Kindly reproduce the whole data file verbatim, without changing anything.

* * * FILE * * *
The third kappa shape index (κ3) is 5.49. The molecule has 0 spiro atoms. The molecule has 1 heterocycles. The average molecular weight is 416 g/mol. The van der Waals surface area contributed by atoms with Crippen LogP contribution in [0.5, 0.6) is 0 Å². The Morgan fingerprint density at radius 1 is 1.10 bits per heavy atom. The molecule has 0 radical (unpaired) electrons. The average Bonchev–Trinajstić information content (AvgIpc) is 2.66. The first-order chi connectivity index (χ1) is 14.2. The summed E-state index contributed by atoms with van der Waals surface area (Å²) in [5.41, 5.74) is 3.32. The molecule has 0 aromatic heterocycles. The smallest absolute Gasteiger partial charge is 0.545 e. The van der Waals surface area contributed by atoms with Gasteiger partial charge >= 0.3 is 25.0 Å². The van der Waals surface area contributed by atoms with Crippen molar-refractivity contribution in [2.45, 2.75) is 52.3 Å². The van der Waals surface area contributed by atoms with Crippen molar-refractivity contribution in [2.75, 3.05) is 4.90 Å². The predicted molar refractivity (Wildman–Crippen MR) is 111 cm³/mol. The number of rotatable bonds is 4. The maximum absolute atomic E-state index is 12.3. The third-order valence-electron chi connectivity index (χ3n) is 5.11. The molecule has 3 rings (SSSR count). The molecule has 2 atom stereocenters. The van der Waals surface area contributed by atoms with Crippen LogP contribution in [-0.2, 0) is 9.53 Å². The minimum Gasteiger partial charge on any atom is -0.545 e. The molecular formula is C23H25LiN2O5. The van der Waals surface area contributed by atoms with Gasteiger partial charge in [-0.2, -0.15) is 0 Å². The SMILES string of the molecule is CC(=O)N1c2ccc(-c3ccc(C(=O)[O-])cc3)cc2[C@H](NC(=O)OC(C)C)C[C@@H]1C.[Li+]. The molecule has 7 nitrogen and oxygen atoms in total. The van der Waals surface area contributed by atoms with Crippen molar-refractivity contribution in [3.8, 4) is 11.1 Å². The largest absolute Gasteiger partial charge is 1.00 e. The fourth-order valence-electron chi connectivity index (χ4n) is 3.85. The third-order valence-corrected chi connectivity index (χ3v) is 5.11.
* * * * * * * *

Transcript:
The third kappa shape index (κ3) is 5.49. The molecule has 0 spiro atoms. The molecule has 1 heterocycles. The average molecular weight is 416 g/mol. The van der Waals surface area contributed by atoms with Crippen LogP contribution in [0.5, 0.6) is 0 Å². The Morgan fingerprint density at radius 1 is 1.10 bits per heavy atom. The molecule has 0 radical (unpaired) electrons. The average Bonchev–Trinajstić information content (AvgIpc) is 2.66. The first-order chi connectivity index (χ1) is 14.2. The summed E-state index contributed by atoms with van der Waals surface area (Å²) in [5.41, 5.74) is 3.32. The molecule has 0 aromatic heterocycles. The smallest absolute Gasteiger partial charge is 0.545 e. The van der Waals surface area contributed by atoms with Gasteiger partial charge >= 0.3 is 25.0 Å². The van der Waals surface area contributed by atoms with Crippen molar-refractivity contribution in [2.45, 2.75) is 52.3 Å². The van der Waals surface area contributed by atoms with Crippen molar-refractivity contribution in [2.75, 3.05) is 4.90 Å². The predicted molar refractivity (Wildman–Crippen MR) is 111 cm³/mol. The number of rotatable bonds is 4. The maximum absolute atomic E-state index is 12.3. The third-order valence-electron chi connectivity index (χ3n) is 5.11. The molecule has 3 rings (SSSR count). The molecule has 2 atom stereocenters. The van der Waals surface area contributed by atoms with Crippen LogP contribution in [-0.2, 0) is 9.53 Å². The minimum Gasteiger partial charge on any atom is -0.545 e. The molecular formula is C23H25LiN2O5. The van der Waals surface area contributed by atoms with Gasteiger partial charge in [-0.2, -0.15) is 0 Å². The SMILES string of the molecule is CC(=O)N1c2ccc(-c3ccc(C(=O)[O-])cc3)cc2[C@H](NC(=O)OC(C)C)C[C@@H]1C.[Li+]. The molecule has 7 nitrogen and oxygen atoms in total. The van der Waals surface area contributed by atoms with Crippen molar-refractivity contribution in [3.8, 4) is 11.1 Å². The largest absolute Gasteiger partial charge is 1.00 e. The fourth-order valence-electron chi connectivity index (χ4n) is 3.85. The third-order valence-corrected chi connectivity index (χ3v) is 5.11.